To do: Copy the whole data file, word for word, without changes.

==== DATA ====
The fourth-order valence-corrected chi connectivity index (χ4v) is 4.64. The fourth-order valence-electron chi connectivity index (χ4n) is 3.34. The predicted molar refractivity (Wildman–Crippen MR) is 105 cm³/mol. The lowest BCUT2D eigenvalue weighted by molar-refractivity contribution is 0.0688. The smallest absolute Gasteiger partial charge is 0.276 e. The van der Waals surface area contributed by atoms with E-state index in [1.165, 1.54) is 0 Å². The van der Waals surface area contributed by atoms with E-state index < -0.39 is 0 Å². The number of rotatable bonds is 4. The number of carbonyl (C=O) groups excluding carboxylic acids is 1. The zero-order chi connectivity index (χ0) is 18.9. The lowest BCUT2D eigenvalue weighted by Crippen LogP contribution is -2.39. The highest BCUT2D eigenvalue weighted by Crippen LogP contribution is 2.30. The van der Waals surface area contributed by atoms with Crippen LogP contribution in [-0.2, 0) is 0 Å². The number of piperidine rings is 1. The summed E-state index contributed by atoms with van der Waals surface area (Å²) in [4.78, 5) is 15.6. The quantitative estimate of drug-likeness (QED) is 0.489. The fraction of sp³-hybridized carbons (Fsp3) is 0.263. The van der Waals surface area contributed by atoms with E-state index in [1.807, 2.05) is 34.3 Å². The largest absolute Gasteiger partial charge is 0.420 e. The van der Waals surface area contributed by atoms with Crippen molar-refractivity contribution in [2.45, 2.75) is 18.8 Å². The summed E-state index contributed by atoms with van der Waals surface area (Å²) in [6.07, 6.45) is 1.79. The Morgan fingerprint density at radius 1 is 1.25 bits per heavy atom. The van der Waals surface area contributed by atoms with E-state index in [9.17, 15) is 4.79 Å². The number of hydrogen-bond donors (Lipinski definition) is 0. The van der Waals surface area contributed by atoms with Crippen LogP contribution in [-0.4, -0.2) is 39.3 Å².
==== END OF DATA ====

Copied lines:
The fourth-order valence-corrected chi connectivity index (χ4v) is 4.64. The fourth-order valence-electron chi connectivity index (χ4n) is 3.34. The predicted molar refractivity (Wildman–Crippen MR) is 105 cm³/mol. The lowest BCUT2D eigenvalue weighted by molar-refractivity contribution is 0.0688. The smallest absolute Gasteiger partial charge is 0.276 e. The van der Waals surface area contributed by atoms with E-state index in [1.165, 1.54) is 0 Å². The van der Waals surface area contributed by atoms with E-state index < -0.39 is 0 Å². The number of rotatable bonds is 4. The number of carbonyl (C=O) groups excluding carboxylic acids is 1. The zero-order chi connectivity index (χ0) is 18.9. The lowest BCUT2D eigenvalue weighted by Crippen LogP contribution is -2.39. The highest BCUT2D eigenvalue weighted by Crippen LogP contribution is 2.30. The van der Waals surface area contributed by atoms with Crippen LogP contribution in [-0.2, 0) is 0 Å². The number of piperidine rings is 1. The summed E-state index contributed by atoms with van der Waals surface area (Å²) in [4.78, 5) is 15.6. The quantitative estimate of drug-likeness (QED) is 0.489. The fraction of sp³-hybridized carbons (Fsp3) is 0.263. The van der Waals surface area contributed by atoms with E-state index in [1.807, 2.05) is 34.3 Å². The largest absolute Gasteiger partial charge is 0.420 e. The van der Waals surface area contributed by atoms with Crippen molar-refractivity contribution in [2.45, 2.75) is 18.8 Å². The summed E-state index contributed by atoms with van der Waals surface area (Å²) in [6.07, 6.45) is 1.79. The Morgan fingerprint density at radius 1 is 1.25 bits per heavy atom. The van der Waals surface area contributed by atoms with E-state index in [9.17, 15) is 4.79 Å². The number of hydrogen-bond donors (Lipinski definition) is 0. The van der Waals surface area contributed by atoms with Crippen LogP contribution in [-0.4, -0.2) is 39.3 Å².